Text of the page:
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Strawberries, blueberries may reduce heart attack risk in women

Heart attacks may have met their match in the form of a bowl of berries.

A new study found that women who ate three or more servings of blueberries and strawberries every week for almost 20 years dramatically reduced their risks for having a heart attack.

"Blueberries and strawberries can easily be incorporated into what women eat every week," study author Eric Rimm, an associate professor of nutrition and epidemiology at the Harvard School of Public Health in Boston, Mass., said in a written statement. "This simple dietary change could have a significant impact on prevention efforts."

Heart attacks are a major concern among women, with recent research finding women are more likely to die from heart attacks than men. The American Heart Association (AHA) says women may be more likely to experience other heart attack symptoms besides chest pain that may be harder to pick up, such as shortness of breath, nausea, vomiting and back or jaw pain.

Heart disease is the leading cause of death for women in the U.S., the culprit behind 1 in every 4 female deaths, according to the Centers for Disease Control and Prevention.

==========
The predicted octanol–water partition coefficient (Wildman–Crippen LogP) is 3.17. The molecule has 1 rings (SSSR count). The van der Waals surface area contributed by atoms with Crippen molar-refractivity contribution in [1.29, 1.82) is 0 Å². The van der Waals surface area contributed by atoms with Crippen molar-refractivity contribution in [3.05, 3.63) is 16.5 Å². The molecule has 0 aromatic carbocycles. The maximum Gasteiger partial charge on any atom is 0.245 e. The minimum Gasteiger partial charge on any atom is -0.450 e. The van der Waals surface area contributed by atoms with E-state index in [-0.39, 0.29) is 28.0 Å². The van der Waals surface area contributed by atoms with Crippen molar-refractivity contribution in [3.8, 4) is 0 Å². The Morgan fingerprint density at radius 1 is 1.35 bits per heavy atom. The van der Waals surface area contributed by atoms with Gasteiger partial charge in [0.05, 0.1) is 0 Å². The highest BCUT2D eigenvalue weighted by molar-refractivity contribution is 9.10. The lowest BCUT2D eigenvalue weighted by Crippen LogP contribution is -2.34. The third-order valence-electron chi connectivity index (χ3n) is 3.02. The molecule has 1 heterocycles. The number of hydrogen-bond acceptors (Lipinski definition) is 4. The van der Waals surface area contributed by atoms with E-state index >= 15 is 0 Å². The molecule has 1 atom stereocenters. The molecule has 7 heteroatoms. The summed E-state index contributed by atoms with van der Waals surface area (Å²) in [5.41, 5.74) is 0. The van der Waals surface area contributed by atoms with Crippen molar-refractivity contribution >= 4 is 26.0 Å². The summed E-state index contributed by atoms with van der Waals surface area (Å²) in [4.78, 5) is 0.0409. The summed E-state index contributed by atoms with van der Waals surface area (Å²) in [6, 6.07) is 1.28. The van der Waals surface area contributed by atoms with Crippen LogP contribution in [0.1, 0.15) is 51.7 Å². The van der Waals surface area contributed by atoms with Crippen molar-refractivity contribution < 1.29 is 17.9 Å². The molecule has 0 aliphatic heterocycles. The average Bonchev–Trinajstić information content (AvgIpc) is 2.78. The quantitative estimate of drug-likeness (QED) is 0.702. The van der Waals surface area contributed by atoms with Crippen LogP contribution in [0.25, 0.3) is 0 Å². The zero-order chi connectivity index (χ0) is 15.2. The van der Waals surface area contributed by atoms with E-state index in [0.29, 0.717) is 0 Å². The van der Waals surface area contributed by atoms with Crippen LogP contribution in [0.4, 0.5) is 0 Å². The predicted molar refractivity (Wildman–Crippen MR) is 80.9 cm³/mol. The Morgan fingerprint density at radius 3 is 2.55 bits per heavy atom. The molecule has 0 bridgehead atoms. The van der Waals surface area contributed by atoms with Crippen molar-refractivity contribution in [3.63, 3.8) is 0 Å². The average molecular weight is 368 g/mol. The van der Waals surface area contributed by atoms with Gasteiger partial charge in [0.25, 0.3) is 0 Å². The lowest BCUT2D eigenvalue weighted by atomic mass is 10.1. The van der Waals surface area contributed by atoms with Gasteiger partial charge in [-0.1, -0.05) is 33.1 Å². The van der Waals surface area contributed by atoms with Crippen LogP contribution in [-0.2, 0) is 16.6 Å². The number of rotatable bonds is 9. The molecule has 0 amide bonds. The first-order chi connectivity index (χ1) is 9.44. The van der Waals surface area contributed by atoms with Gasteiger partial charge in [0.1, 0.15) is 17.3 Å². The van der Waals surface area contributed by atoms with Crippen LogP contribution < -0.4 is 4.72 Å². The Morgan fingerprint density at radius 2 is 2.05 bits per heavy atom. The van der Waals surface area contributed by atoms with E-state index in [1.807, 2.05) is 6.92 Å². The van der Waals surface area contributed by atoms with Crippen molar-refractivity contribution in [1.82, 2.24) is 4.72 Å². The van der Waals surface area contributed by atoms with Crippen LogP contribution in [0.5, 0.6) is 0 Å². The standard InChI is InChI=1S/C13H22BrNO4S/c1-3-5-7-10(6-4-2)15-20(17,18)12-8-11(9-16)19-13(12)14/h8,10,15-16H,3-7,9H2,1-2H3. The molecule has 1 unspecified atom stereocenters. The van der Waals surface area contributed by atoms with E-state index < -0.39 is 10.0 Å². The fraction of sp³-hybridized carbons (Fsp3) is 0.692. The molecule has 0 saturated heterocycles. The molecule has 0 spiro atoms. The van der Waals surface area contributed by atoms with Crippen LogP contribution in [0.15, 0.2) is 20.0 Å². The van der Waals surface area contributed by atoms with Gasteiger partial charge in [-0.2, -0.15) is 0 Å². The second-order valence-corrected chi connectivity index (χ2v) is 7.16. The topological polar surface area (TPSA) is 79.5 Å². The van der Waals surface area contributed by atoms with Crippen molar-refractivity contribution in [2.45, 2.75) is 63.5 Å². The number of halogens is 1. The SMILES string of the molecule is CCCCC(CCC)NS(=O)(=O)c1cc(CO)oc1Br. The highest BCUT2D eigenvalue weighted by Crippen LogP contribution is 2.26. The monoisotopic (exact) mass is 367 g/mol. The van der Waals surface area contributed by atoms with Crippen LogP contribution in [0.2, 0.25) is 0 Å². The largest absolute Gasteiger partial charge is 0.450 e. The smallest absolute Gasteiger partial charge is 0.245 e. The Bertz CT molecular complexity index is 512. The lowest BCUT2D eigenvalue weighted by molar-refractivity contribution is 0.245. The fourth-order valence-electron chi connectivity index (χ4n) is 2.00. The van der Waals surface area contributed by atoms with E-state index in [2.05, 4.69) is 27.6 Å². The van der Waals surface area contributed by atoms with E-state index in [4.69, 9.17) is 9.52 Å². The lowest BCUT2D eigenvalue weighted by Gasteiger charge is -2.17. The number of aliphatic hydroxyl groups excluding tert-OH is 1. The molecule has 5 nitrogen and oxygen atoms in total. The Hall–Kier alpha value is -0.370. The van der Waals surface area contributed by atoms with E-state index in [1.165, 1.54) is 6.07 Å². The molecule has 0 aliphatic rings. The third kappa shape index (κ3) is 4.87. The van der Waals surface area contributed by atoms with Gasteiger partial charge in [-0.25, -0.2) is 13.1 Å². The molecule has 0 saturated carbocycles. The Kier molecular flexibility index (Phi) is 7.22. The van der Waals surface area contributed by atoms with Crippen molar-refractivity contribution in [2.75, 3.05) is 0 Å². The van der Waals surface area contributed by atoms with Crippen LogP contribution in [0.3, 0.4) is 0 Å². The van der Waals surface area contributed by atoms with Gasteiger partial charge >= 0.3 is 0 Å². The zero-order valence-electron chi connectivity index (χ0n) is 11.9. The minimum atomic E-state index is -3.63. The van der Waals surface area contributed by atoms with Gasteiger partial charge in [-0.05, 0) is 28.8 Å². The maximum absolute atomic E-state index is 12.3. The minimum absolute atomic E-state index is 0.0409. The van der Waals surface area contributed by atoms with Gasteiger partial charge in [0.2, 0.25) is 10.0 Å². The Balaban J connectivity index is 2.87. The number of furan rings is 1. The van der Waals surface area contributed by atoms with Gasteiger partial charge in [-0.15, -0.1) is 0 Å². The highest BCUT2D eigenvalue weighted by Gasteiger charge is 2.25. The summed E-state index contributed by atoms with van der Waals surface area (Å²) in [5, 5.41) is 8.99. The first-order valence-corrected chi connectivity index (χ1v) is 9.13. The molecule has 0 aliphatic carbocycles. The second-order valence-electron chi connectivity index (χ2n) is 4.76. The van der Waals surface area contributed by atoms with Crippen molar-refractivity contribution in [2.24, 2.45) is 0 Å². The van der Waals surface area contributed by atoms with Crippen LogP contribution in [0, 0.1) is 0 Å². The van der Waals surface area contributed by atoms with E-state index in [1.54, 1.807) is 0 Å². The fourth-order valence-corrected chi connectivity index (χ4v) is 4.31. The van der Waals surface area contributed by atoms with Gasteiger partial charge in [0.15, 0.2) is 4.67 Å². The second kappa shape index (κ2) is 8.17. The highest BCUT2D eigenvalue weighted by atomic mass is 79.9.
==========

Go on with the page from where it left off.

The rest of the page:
Blueberries and strawberries, which are rich in antioxidants called flavonoids, may help reduce risk, according to the new study, published Jan. 14 in the AHA's journal, Circulation.

Dietary flavonoids are also found in grapes and wine, blackberries, eggplant, and other fruits and vegetables, according to AHA. A particular type of flavonoids called "anthocyanins," may improve blood flow, counter the buildup of plaque and provide other heart health benefits, the study's authors report.

Researchers surveyed 93,600 female nurses between 25 and 42 who were part of a long-running study in which nurses filled out questionnaires about their diets every four years for 18 years.

Out of the large study pool, only 405 heart attacks occurred. Women who ate the most blueberries and strawberries were found to be 32 percent less likely to have a heart attack, compared to women who ate berries once a month or less. That was found true even for women who ate diets rich in fruits and vegetables, but not those two berries.

The study was observational, meaning it did not show a direct cause-and-effect relationship between berries and heart attack protection; the link was simply observed by researchers after ruling out other factors that may contribute to heart attacks.

One expert backs the study's findings.

"This class of foods helps to dilate the arteries and reduce inflammation of the arteries, therefore reducing heart attack rates," Dr. Mary Ann McLaughlin, an associate professor of cardiology at Mount Sinai Hospital in New York City who was not involved in the new research, told CBS News' Teresa Garcia (watch her explain more in the video above).

The American Heart Association supports eating berries as part of an overall balanced diet that also includes other fruits, vegetables and whole-grain products. Other ways women can reduce their heart risks include regular exercise, reducing stress, avoiding smoking (and second-hand smoke, which has been shown to increase risk) and reducing salt-intake.

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